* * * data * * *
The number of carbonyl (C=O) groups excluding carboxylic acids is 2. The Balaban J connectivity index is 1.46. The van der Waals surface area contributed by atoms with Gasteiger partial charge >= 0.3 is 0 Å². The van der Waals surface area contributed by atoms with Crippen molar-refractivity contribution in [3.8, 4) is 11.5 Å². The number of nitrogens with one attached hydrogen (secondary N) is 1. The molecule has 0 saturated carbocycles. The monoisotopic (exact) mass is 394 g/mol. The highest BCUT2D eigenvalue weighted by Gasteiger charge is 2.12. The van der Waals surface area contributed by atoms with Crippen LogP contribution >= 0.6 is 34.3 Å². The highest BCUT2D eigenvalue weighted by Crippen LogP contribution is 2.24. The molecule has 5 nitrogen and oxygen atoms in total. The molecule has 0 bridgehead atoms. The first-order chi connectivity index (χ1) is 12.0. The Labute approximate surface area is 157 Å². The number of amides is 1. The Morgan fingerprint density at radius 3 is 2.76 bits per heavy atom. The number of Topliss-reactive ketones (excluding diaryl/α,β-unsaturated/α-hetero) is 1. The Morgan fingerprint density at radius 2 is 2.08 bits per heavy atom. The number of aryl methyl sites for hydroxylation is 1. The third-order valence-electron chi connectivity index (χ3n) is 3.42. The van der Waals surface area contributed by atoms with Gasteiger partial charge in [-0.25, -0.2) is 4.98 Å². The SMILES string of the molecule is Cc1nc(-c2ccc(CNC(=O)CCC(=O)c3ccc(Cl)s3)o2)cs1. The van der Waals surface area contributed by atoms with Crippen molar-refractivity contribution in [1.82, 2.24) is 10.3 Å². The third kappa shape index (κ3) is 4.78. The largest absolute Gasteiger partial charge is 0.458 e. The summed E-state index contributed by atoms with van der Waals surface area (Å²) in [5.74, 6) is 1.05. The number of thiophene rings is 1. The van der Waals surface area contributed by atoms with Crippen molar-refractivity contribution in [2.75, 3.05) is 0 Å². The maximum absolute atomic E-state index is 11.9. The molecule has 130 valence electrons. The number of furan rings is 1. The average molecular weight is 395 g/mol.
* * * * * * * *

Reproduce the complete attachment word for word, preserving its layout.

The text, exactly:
The number of carbonyl (C=O) groups excluding carboxylic acids is 2. The Balaban J connectivity index is 1.46. The van der Waals surface area contributed by atoms with Gasteiger partial charge >= 0.3 is 0 Å². The van der Waals surface area contributed by atoms with Crippen molar-refractivity contribution in [3.8, 4) is 11.5 Å². The number of nitrogens with one attached hydrogen (secondary N) is 1. The molecule has 0 saturated carbocycles. The monoisotopic (exact) mass is 394 g/mol. The highest BCUT2D eigenvalue weighted by Gasteiger charge is 2.12. The van der Waals surface area contributed by atoms with Crippen LogP contribution >= 0.6 is 34.3 Å². The highest BCUT2D eigenvalue weighted by Crippen LogP contribution is 2.24. The molecule has 5 nitrogen and oxygen atoms in total. The molecule has 0 bridgehead atoms. The first-order chi connectivity index (χ1) is 12.0. The Labute approximate surface area is 157 Å². The number of amides is 1. The Morgan fingerprint density at radius 3 is 2.76 bits per heavy atom. The number of Topliss-reactive ketones (excluding diaryl/α,β-unsaturated/α-hetero) is 1. The Morgan fingerprint density at radius 2 is 2.08 bits per heavy atom. The number of aryl methyl sites for hydroxylation is 1. The third-order valence-electron chi connectivity index (χ3n) is 3.42. The van der Waals surface area contributed by atoms with Gasteiger partial charge in [-0.25, -0.2) is 4.98 Å². The SMILES string of the molecule is Cc1nc(-c2ccc(CNC(=O)CCC(=O)c3ccc(Cl)s3)o2)cs1. The van der Waals surface area contributed by atoms with Crippen molar-refractivity contribution in [1.82, 2.24) is 10.3 Å². The third kappa shape index (κ3) is 4.78. The largest absolute Gasteiger partial charge is 0.458 e. The summed E-state index contributed by atoms with van der Waals surface area (Å²) in [5.74, 6) is 1.05. The number of thiophene rings is 1. The van der Waals surface area contributed by atoms with Crippen molar-refractivity contribution in [2.75, 3.05) is 0 Å². The maximum absolute atomic E-state index is 11.9. The molecule has 130 valence electrons. The number of furan rings is 1. The average molecular weight is 395 g/mol.